Canadian Imperial Bank of Commerce CM-T has been under remediation orders from Canada’s banking regulator for more than a year after an audit of its mortgage portfolio uncovered breaches of rules that limit how indebted borrowers can be, sources say.
The problems surfaced last year in a routine regulatory audit of the bank’s mortgage portfolio conducted by the Office of the Superintendent of Financial Institutions (OSFI), which regulates large banks in Canada, according to two sources with direct knowledge of the issue.
The Globe and Mail is not identifying the sources because they are not permitted to discuss confidential regulatory matters involving the bank.
The issues involve thousands of clients, many of whom had lines of credit that were secured against their homes. When these lines were combined with a CIBC mortgage, the total credit available exceeded allowed regulatory ratios.
The problems discovered did not involve fraud, the sources said.
As an example, a client seeking a mortgage with CIBC might already have balances outstanding on home-equity loans or other lines of credit – either with CIBC or another lender – that could push them above acceptable thresholds for total debt obligations relative to their home’s value or their income.
As a result, some clients were told they had to close other credit lines or other products as a condition of getting a CIBC mortgage. But sometimes the bank performed no follow-up to ensure the clients did, even after the mortgages were issued.
The initial discovery of some problem cases alarmed OSFI, the sources said. CIBC hired consultants from Deloitte to help comb through mortgages dating back decades, and to retool the bank’s systems to prevent the problems from recurring.
In some of these cases, CIBC has been able to make quick changes to a client’s loan profile to bring them into compliance with regulatory requirements. For instance, the allowed debt ratio might only have been breached if the client’s entire credit line was used, but it was not, so the maximum amount the client could borrow was simply lowered.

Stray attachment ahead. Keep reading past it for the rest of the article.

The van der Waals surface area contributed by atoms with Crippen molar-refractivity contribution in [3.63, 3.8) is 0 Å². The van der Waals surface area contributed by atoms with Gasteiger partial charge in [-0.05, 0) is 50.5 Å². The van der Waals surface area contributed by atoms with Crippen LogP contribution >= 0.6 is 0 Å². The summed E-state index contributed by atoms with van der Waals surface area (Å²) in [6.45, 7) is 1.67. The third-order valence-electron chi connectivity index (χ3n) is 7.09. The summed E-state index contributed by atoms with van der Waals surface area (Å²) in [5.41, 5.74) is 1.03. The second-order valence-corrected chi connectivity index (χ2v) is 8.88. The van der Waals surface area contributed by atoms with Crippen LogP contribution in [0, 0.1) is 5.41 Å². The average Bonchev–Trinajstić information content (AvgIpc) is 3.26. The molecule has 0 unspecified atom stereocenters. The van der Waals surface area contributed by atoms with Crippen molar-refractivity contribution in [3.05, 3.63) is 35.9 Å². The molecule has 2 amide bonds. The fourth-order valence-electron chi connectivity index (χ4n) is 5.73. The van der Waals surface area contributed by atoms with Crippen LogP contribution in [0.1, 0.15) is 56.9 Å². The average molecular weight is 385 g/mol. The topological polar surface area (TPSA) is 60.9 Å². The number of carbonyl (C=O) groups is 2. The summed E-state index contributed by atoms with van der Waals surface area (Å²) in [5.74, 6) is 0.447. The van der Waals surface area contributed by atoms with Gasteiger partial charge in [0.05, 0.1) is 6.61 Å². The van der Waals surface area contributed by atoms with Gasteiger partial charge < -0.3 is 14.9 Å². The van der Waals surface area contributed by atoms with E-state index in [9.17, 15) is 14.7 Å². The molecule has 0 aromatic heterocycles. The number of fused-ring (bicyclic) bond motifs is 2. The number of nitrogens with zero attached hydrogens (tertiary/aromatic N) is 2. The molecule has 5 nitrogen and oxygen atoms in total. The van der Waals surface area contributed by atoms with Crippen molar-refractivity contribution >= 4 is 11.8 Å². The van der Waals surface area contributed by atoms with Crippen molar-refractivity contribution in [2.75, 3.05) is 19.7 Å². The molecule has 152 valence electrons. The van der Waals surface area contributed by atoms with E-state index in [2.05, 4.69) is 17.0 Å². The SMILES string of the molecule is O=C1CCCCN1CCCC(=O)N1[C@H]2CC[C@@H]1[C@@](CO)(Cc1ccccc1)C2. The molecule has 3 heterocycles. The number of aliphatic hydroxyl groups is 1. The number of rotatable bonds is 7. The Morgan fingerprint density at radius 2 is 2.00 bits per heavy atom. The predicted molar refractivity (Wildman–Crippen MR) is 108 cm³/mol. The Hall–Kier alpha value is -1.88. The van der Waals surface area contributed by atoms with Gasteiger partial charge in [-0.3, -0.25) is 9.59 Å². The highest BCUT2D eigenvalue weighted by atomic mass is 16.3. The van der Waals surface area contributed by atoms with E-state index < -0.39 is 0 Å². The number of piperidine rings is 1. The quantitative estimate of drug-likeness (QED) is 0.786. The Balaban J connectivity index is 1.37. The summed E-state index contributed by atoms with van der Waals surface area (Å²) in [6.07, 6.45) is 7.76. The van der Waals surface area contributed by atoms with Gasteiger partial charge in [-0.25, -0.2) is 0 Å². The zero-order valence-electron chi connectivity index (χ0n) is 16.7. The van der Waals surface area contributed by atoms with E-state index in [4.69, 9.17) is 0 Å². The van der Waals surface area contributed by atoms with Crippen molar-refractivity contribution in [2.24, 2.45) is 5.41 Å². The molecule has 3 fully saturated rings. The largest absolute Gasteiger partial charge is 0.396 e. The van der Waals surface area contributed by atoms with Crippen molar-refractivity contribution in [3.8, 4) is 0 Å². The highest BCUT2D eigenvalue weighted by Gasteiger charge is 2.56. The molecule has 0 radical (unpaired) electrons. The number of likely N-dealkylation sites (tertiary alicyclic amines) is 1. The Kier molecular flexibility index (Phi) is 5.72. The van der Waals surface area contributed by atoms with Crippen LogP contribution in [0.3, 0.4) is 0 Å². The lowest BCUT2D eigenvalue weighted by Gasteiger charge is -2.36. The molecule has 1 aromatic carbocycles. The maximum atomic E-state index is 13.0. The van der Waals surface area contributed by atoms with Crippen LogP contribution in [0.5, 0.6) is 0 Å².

Yet CIBC continues to find new batches of problematic mortgages on its books, even in recent months, the sources said, and what started with the bank’s retail clients has expanded to include clients in the bank’s Simplii financial brand – CIBC’s digital-only banking subsidiary.
The bank still doesn’t know the full extent of the issue, and has already spent tens of millions of dollars screening for problems and creating remedies, according to one of the sources. Internal estimates suggest it could take as much as two more years to fully solve the problems, the source said. However, the cases are not expected to result in noticeably higher losses on loans or have any material financial impact on the bank.
CIBC acknowledged receipt of detailed questions sent by The Globe, but did not provide comment.
OSFI declined a request for comment, citing a legal obligation that requires it to keep confidential any regulatory dealings with the banks it oversees.
The drawn-out process to fix the issue has increased the regulator’s frustration and created significant stress for CIBC’s senior leadership, including chief executive officer Victor Dodig, as well as its board of directors, the sources said.